It seems like Obama made a big bet on the election. He was willing to sabotage a deal then in exchange for a better deal (higher taxes, higher spending) now. I’m not sure it was that well thought out – Woodward made it sound like Obama screwed up and lost a deal he wanted to get. But it’s worked out for the best for him.

The Original D November 27, 2012 at 3:33 am

It doesn’t matter what Woodward’s book says. What matter is what kind of deal he could’ve gotten then vs. now. Boehner needlessly created a crisis and could’ve saved face by doing the deal. Instead he walked away and he’s in a worse position than before.

He of all people should’ve seen this coming because he was part of the leadership when Newt Gingrich made the same miscalculation in ’95-96.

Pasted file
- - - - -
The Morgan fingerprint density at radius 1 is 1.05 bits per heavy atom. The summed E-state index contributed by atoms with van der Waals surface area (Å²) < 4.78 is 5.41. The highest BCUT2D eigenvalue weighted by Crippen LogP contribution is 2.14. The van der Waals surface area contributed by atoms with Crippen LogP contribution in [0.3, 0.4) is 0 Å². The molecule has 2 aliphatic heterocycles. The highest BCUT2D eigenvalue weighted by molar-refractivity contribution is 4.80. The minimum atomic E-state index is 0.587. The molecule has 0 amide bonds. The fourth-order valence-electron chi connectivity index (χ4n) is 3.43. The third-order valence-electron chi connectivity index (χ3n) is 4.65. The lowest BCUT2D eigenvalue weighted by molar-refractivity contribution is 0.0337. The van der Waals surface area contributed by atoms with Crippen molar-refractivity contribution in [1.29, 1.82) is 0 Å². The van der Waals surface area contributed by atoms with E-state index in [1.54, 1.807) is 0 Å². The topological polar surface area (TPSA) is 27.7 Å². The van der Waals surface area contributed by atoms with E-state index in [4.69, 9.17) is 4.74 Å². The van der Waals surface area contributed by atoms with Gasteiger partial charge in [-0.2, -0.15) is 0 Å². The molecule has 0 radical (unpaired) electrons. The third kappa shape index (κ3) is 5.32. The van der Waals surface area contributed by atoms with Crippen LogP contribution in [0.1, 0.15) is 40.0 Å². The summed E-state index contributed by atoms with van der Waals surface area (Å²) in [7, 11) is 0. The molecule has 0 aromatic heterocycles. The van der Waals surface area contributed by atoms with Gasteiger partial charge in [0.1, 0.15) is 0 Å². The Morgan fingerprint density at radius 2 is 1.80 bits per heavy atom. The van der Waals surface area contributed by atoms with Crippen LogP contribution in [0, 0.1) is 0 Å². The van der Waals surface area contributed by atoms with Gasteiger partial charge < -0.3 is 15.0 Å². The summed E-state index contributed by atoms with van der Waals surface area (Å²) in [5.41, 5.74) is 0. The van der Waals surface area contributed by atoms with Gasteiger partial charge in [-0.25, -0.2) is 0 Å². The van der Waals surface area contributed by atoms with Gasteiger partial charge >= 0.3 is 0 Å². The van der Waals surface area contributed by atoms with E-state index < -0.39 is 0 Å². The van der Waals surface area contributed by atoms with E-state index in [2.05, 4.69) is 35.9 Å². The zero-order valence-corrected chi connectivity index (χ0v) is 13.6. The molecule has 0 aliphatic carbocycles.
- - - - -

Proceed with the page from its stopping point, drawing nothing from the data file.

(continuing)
Andrew' November 27, 2012 at 11:57 am

ALL the panelists on Meet the Press agreed Obama needs to play more golf (i.e. reach out more) TO HIS OWN PARTY, let alone the opposition.

Now they tell us.

You take a shot at getting out there that the guy who people think is a uniter really isn’t. That the Democrats are just better and can spin demagoguery their way doesn’t prove you just throw in the towel. You win some you lose some.

Norman Pfyster November 26, 2012 at 2:14 pm

A peculiar argument to claim that the losers are responsible for the mess.

Rich Berger November 26, 2012 at 2:42 pm

Are you surprised that they are still using it?

Joe Smith November 26, 2012 at 2:42 pm

Mankiw’s piece is stupid. The Liberal Obama would see this as a way to make the Republicans tear themselves apart in public and to force the Republicans to be the ones who demand death panels and cuts to medicare.

Obama was desperate to make a deal in 2011. Now, not so much. Obama offered a three for one deal last year. The Republicans will be lucky to get two for one this year.